Clark's thought proposal pins all the responsibility on the individual, when the individual's behaviour is not the result of individual decision-making alone. It absolves the organization and managerial structures that permit these types of actions to occur.

    This is, un-coincidentally, the reason why many legal jurisdictions outside the United States have dedicated independent investigator teams (comprised of ordinary citizens and former law enforcement both) whose sole mandate is the independent investigation of any use of force incident involving police officers – it helps get away from the idea of cops investigating their colleagues.

  61. James Pollock says:

    Imagine if in order to own a Quran one were required to maintain "jihad insurance" on the chance you decided to employ the teachings of that book in a manner which hurt other people. Constitutional? Of course not, that would plainly have a chilling effect and infringe on the free exercise of religion.

    Again, I don't think you understand what "chilling" means in this context. Let's leave the Muslims out of this, and select a different religion, one which has some behaviors which are clearly illegal… Aztec human sacrifice, for example, or Native American use of hallucinogenics, certain fundamentalists' belief that sex with multiple underage females is holy, or whatever. Freedom of religion is NOT a blanket permission slip to ignore laws that apply to everyone.

    So, our fictional religion has some behaviors associated with it that are illegal, and are outside the range of the first amendment's guarantee of free practice of religion, which we will call "X". Nobody, whether they be practitioners of our fictional religion nor anyone else, is allowed to do "X" under penalty of law. By coincidence, "X" is both a crime AND a tort, so there is both criminal and civil liability for those who choose to do "X", whether for religious or whatever reasons.

    Meanwhile, related activites "A" through "T" are plainly allowable, not just to followers of our fictional religion but to anyone. So… if someone indulges in behaviors "U", "V", or "W", is it legal or not? It's legal, but it looks enough like "X" that a court case could arise, imposing litigation costs, even though U, V, and W are legal activities. To give an example of what I mean, compare child pornography with pornography that involves a person who is chronologically 18 years of age but who looks much younger… this is legal to do BUT you might be dragged into court and required to PROVE that your actor(s) reached 18 years of age before appearing in your production.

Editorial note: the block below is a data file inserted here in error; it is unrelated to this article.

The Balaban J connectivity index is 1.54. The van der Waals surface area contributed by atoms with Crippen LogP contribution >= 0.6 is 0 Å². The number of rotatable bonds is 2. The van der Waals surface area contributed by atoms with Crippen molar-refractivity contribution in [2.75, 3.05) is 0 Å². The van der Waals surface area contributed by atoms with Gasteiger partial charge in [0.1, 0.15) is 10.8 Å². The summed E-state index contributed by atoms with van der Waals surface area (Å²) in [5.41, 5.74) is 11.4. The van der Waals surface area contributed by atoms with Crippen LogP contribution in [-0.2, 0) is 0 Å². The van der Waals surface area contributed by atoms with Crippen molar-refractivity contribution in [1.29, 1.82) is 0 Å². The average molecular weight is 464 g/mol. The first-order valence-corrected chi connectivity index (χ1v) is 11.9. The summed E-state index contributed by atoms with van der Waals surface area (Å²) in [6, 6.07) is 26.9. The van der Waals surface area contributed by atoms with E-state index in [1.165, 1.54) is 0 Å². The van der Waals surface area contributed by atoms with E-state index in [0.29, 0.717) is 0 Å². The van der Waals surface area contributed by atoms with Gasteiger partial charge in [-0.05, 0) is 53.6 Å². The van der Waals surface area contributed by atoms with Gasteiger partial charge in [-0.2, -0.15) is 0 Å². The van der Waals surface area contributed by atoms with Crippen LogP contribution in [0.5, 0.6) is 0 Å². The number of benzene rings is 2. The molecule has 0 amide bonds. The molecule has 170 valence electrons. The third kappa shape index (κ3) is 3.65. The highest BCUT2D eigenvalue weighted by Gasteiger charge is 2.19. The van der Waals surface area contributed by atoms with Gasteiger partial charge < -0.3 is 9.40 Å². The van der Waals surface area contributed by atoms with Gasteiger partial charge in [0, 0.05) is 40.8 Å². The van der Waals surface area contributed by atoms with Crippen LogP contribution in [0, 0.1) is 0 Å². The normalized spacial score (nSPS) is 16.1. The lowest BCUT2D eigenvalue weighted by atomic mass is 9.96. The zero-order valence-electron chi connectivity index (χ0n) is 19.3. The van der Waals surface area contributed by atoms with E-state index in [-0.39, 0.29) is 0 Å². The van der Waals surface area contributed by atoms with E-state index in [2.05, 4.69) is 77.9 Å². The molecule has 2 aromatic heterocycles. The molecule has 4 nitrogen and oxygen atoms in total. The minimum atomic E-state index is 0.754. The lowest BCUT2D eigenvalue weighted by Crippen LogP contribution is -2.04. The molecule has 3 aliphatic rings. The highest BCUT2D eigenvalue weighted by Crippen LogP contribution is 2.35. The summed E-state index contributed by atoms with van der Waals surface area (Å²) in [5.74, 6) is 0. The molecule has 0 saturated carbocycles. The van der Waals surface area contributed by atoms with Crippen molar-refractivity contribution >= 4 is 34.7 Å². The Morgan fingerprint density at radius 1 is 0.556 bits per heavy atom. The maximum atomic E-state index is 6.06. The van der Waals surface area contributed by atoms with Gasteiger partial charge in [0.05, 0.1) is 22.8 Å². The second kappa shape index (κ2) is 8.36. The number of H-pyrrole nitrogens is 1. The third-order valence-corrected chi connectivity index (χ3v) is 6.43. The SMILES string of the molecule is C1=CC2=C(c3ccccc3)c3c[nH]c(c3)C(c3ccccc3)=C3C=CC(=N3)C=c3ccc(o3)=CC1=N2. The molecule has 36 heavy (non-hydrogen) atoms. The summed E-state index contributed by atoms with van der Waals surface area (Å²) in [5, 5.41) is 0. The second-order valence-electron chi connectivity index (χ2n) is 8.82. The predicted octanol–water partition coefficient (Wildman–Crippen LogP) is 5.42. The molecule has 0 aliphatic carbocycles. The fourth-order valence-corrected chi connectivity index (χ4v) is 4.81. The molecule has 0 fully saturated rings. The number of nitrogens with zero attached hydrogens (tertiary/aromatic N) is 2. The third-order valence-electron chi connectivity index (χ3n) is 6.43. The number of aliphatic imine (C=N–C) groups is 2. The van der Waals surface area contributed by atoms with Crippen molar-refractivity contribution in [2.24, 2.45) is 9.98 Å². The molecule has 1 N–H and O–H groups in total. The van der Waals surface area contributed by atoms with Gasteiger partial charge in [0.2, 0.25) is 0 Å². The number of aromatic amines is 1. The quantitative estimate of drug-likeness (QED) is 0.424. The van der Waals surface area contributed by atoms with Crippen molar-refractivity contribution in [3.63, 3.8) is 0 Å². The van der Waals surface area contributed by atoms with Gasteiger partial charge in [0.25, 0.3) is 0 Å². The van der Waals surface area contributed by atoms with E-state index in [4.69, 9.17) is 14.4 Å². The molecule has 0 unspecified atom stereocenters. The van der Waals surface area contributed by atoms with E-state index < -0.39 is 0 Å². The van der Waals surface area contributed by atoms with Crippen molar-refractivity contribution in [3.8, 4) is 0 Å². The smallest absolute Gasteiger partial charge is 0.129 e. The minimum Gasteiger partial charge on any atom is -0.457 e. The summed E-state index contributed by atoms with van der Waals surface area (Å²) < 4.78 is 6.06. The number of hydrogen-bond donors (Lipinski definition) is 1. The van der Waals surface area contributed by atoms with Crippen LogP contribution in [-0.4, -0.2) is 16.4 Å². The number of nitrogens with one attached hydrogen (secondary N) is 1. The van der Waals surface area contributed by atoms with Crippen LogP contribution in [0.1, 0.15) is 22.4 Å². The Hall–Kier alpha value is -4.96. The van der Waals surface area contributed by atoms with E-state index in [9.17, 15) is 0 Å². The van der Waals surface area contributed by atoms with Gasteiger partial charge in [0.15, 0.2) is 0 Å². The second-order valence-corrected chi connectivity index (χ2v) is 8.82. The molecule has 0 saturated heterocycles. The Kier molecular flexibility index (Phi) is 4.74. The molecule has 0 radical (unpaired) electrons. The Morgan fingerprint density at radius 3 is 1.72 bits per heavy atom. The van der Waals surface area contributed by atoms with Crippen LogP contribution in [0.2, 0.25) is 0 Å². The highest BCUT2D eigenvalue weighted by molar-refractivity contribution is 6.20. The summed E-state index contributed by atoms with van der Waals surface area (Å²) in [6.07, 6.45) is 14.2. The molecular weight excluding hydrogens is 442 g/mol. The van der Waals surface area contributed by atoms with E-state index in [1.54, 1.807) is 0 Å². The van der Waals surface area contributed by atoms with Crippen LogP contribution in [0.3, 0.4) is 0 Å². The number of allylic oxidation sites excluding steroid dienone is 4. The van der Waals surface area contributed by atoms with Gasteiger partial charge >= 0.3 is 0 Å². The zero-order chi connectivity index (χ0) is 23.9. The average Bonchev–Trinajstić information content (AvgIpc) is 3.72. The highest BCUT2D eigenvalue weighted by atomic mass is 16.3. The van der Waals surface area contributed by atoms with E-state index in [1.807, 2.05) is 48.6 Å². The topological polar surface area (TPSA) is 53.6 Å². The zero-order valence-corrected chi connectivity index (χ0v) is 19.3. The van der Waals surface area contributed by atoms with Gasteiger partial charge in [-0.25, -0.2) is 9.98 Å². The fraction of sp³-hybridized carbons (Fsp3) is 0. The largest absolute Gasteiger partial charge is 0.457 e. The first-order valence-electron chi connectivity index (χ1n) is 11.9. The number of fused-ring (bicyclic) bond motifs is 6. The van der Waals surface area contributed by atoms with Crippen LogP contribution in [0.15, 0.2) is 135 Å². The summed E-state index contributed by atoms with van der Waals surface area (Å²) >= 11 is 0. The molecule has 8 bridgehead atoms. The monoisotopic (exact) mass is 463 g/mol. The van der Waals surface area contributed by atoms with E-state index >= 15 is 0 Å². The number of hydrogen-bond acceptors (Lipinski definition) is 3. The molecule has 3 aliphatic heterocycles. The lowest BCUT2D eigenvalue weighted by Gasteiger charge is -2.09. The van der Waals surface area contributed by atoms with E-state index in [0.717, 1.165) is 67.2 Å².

OK so far? You have been "chilled" if you decline to exercise your right to do "U", "V", or "W" for fear of being dragged into court on a charge of "X". You have not been "chilled" if you may exercise the full range of your freedom without fear of being charged with a crime (or tort). This is not to say that all methods of avoiding "chill" are equivalent… the first choice would be if prosecutors didn't bring shaky cases overextending the statutes they're trying to enforce, second choice would be if someone else indemnified you for all costs at the time they were incurred, and third would be if someone indemnified you after the legal proceedings were completed. All reduce chill, but they do it to different extents.

    Now, requiring people to buy "X liability insurance" as a condition of practicing our fictional religion would be an obvious violation of the first amendment, which does not permit restrictions of any kind on the lawful practice of religion. That is, we CAN prohibit some actions, even if they are part of a religious tradition, for a good enough reason, but cannot place restrictions of any kind on the practice of other, related traditions.
    However, if we were to ignore that constitutional restraint and pass a mandatory "X insurance" requirement for the practice of our fictional religion, this would not have the effect of preventing people from engaging in the behavior of "U", "V", or "W". In fact, given the fact of mandatory insurance, they might be more likely to engage in "U", "V", or "W", knowing that they have insurance to cover the litigation costs that arise from such practice.

    There is a question, which was debated here last year, as to whether the effect of promises of pro bono assistance are an anti-chilling mechanism, or have the effect of chilling the other side. Will people who have been defamed incur the expense of suit if they know that the other side is getting defended for free? It's just a variation on the eternal access-to-justice question of how you assure that trials are won by the party iwth the better case rather than the party with the most resources to draw on.

  62. James Pollock says:

    (That, for the record, was sarcasm. And/or trolling, if you prefer.)

    QED.

  63. James Pollock says: